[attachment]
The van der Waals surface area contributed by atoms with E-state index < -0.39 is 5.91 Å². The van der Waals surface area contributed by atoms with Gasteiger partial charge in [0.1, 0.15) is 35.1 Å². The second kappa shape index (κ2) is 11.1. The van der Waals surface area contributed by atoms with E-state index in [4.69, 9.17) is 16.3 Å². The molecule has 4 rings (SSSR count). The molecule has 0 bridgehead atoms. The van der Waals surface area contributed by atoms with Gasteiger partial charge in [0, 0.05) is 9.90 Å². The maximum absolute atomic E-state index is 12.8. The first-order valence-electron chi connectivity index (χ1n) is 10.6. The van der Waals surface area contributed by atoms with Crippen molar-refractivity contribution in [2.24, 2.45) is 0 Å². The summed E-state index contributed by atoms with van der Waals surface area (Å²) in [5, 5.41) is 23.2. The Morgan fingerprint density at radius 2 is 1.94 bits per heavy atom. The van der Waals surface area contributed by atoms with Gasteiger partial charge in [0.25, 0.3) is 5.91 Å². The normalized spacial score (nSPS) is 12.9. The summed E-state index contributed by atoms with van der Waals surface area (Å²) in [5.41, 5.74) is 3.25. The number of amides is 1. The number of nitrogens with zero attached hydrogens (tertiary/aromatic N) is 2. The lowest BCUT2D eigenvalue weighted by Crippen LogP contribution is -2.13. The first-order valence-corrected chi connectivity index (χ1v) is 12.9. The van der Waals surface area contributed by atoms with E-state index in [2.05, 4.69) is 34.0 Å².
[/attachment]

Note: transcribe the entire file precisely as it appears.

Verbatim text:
The van der Waals surface area contributed by atoms with E-state index < -0.39 is 5.91 Å². The van der Waals surface area contributed by atoms with Gasteiger partial charge in [0.1, 0.15) is 35.1 Å². The second kappa shape index (κ2) is 11.1. The van der Waals surface area contributed by atoms with E-state index in [4.69, 9.17) is 16.3 Å². The molecule has 4 rings (SSSR count). The molecule has 0 bridgehead atoms. The van der Waals surface area contributed by atoms with Gasteiger partial charge in [0, 0.05) is 9.90 Å². The maximum absolute atomic E-state index is 12.8. The first-order valence-electron chi connectivity index (χ1n) is 10.6. The van der Waals surface area contributed by atoms with Crippen molar-refractivity contribution in [2.24, 2.45) is 0 Å². The summed E-state index contributed by atoms with van der Waals surface area (Å²) in [5, 5.41) is 23.2. The Morgan fingerprint density at radius 2 is 1.94 bits per heavy atom. The van der Waals surface area contributed by atoms with Gasteiger partial charge in [0.25, 0.3) is 5.91 Å². The normalized spacial score (nSPS) is 12.9. The summed E-state index contributed by atoms with van der Waals surface area (Å²) in [5.41, 5.74) is 3.25. The number of amides is 1. The number of nitrogens with zero attached hydrogens (tertiary/aromatic N) is 2. The lowest BCUT2D eigenvalue weighted by Crippen LogP contribution is -2.13. The first-order valence-corrected chi connectivity index (χ1v) is 12.9. The van der Waals surface area contributed by atoms with E-state index in [2.05, 4.69) is 34.0 Å².